When a company asks that you submit your resume through their online HR application system, you should follow their instructions, of course. But then what? After you hit “send” you can hope that an actual human being is going to lay eyes on your wonderful resume. Or, you can put in a little extra effort to get your resume into the hands of the person who will want to see it and actually read it: the hiring manager for that open position.
Once you’ve submitted your resume through the online portal, it’s time to do some research to find out who is the likely hiring manager. If you don’t already know the department in which the position falls, study the company’s organization chart and determine the most likely department. “Hiring Manager” is unlikely to appear as a job title, the Director or Vice President of that group is your likely target.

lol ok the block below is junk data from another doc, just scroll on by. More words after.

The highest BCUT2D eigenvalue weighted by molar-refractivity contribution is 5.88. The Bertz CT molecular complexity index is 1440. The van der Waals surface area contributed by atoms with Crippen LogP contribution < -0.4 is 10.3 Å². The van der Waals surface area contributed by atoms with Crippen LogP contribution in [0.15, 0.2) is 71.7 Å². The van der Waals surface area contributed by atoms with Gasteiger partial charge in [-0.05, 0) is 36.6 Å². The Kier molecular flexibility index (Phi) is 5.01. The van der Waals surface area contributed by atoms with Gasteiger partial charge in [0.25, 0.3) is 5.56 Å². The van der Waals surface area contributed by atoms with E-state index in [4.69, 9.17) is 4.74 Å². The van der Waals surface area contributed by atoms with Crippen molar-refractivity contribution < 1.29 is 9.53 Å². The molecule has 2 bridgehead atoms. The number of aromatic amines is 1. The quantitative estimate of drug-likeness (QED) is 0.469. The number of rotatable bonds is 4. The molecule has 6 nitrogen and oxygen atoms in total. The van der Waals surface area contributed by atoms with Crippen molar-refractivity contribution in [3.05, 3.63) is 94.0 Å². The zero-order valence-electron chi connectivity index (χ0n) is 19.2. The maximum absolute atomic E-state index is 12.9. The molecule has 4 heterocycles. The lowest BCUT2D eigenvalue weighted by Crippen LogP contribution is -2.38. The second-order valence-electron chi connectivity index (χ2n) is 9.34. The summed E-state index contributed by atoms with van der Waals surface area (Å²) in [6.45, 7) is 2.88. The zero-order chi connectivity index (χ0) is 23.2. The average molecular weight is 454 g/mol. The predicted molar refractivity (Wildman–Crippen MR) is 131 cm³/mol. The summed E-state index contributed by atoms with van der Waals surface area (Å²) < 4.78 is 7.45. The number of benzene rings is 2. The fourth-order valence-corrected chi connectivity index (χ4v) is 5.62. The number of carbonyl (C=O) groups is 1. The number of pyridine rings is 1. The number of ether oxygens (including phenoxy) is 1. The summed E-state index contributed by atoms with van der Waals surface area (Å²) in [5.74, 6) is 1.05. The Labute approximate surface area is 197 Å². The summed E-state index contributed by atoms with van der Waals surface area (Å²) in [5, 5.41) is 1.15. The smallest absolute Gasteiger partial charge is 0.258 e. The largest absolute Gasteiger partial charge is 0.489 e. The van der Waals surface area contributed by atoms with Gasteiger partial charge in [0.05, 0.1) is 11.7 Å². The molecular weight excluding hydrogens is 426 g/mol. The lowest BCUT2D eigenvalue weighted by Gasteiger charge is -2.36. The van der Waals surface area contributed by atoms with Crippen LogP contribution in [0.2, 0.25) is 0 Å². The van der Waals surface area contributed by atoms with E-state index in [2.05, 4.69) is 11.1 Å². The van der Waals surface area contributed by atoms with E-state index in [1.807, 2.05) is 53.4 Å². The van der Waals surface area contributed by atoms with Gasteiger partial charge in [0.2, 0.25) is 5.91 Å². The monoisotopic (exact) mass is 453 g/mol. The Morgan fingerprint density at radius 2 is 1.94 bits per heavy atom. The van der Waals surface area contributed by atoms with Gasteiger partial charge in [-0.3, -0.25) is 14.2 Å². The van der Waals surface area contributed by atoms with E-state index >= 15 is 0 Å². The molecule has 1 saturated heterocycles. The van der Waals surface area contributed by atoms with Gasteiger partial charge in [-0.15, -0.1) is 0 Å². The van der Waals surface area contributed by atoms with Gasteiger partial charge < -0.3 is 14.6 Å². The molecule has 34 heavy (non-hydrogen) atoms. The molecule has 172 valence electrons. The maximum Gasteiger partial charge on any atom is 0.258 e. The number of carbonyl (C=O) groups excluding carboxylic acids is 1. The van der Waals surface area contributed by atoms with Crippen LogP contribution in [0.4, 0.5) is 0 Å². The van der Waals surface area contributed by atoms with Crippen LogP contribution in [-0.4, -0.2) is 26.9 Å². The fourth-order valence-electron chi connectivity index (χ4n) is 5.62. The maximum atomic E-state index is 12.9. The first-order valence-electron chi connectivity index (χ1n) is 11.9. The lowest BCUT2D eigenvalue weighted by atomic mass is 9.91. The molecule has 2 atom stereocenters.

Send a copy of your resume to the likely hiring manager. (If you miss the mark and don’t reach out to the proper person, it’s highly likely that he or she will forward your correspondence to the appropriate person.) Make sure you make clear that you have already submitted your resume online, but you felt it important to reach out to him or her directly. Include a to-the-point, well-crafted cover letter (article link).
Then put your network to use. Research who you may know — or who someone in your network might know — at that particular company. Reach out, let people know you’ve applied, and include a copy of your resume. Ask those you know to speak up on your behalf or verify that your resume has made it to the appropriate person.
After a little time, get back in touch. Follow up with anyone to whom you’ve sent your resume: the recruiter, the HR department, the hiring manager, and relevant network contacts.
Don’t try to bypass the company’s candidate tracking system, but be aware of it’s limitations. Follow the company’s instructions. Then don’t hesitate to go that extra mile to get your resume into the right hands.